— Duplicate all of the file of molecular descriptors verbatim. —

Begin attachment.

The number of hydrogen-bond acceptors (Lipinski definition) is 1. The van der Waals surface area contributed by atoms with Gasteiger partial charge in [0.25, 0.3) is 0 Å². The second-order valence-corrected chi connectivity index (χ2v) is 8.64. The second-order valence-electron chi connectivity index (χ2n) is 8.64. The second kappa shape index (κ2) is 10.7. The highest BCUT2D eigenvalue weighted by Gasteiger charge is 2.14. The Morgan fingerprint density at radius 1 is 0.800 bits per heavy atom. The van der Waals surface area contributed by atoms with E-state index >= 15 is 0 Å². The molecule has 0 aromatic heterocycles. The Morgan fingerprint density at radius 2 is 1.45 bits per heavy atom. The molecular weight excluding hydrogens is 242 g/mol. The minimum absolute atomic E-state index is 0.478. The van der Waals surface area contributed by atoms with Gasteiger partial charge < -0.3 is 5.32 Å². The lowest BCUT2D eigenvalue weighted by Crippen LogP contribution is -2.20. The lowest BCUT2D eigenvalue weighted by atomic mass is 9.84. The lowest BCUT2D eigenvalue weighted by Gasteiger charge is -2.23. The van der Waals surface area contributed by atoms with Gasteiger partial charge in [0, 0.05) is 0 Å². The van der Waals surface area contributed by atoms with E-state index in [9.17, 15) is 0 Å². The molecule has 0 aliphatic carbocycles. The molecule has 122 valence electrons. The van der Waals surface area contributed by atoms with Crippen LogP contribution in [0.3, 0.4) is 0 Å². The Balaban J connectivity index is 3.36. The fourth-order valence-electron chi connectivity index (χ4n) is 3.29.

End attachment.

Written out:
The number of hydrogen-bond acceptors (Lipinski definition) is 1. The van der Waals surface area contributed by atoms with Gasteiger partial charge in [0.25, 0.3) is 0 Å². The second-order valence-corrected chi connectivity index (χ2v) is 8.64. The second-order valence-electron chi connectivity index (χ2n) is 8.64. The second kappa shape index (κ2) is 10.7. The highest BCUT2D eigenvalue weighted by Gasteiger charge is 2.14. The Morgan fingerprint density at radius 1 is 0.800 bits per heavy atom. The van der Waals surface area contributed by atoms with E-state index >= 15 is 0 Å². The molecule has 0 aromatic heterocycles. The Morgan fingerprint density at radius 2 is 1.45 bits per heavy atom. The molecular weight excluding hydrogens is 242 g/mol. The minimum absolute atomic E-state index is 0.478. The van der Waals surface area contributed by atoms with Gasteiger partial charge < -0.3 is 5.32 Å². The lowest BCUT2D eigenvalue weighted by Crippen LogP contribution is -2.20. The lowest BCUT2D eigenvalue weighted by atomic mass is 9.84. The lowest BCUT2D eigenvalue weighted by Gasteiger charge is -2.23. The van der Waals surface area contributed by atoms with Gasteiger partial charge in [0, 0.05) is 0 Å². The van der Waals surface area contributed by atoms with E-state index in [9.17, 15) is 0 Å². The molecule has 0 aliphatic carbocycles. The molecule has 122 valence electrons. The van der Waals surface area contributed by atoms with Crippen LogP contribution in [0.3, 0.4) is 0 Å². The Balaban J connectivity index is 3.36. The fourth-order valence-electron chi connectivity index (χ4n) is 3.29.